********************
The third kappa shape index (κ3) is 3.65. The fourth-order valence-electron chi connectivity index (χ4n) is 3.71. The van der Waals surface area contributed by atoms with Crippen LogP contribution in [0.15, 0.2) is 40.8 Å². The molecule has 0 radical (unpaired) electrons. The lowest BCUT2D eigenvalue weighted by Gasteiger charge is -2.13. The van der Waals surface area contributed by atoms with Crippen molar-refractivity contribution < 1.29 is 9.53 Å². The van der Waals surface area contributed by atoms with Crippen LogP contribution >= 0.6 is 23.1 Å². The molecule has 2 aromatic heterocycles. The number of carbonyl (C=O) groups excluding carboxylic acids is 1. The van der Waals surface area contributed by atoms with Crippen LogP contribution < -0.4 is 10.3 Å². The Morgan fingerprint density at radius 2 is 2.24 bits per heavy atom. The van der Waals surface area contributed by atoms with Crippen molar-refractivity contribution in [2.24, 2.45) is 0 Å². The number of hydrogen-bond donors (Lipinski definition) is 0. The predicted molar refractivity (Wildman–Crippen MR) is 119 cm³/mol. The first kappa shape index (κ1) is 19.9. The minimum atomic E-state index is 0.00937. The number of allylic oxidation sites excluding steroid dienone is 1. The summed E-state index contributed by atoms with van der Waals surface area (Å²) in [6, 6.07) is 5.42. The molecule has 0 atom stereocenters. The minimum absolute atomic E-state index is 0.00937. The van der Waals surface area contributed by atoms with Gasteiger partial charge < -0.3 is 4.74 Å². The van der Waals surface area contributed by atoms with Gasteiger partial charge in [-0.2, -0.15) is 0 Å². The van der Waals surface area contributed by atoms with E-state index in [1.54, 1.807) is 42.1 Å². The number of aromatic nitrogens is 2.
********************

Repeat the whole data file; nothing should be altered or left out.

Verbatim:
The third kappa shape index (κ3) is 3.65. The fourth-order valence-electron chi connectivity index (χ4n) is 3.71. The van der Waals surface area contributed by atoms with Crippen LogP contribution in [0.15, 0.2) is 40.8 Å². The molecule has 0 radical (unpaired) electrons. The lowest BCUT2D eigenvalue weighted by Gasteiger charge is -2.13. The van der Waals surface area contributed by atoms with Crippen molar-refractivity contribution < 1.29 is 9.53 Å². The van der Waals surface area contributed by atoms with Crippen LogP contribution >= 0.6 is 23.1 Å². The molecule has 2 aromatic heterocycles. The number of carbonyl (C=O) groups excluding carboxylic acids is 1. The van der Waals surface area contributed by atoms with Crippen LogP contribution < -0.4 is 10.3 Å². The Morgan fingerprint density at radius 2 is 2.24 bits per heavy atom. The van der Waals surface area contributed by atoms with Crippen molar-refractivity contribution in [2.24, 2.45) is 0 Å². The number of hydrogen-bond donors (Lipinski definition) is 0. The predicted molar refractivity (Wildman–Crippen MR) is 119 cm³/mol. The first kappa shape index (κ1) is 19.9. The minimum atomic E-state index is 0.00937. The number of allylic oxidation sites excluding steroid dienone is 1. The summed E-state index contributed by atoms with van der Waals surface area (Å²) in [6, 6.07) is 5.42. The molecule has 0 atom stereocenters. The minimum absolute atomic E-state index is 0.00937. The van der Waals surface area contributed by atoms with Gasteiger partial charge < -0.3 is 4.74 Å². The van der Waals surface area contributed by atoms with Gasteiger partial charge in [-0.2, -0.15) is 0 Å². The van der Waals surface area contributed by atoms with E-state index in [1.54, 1.807) is 42.1 Å². The number of aromatic nitrogens is 2.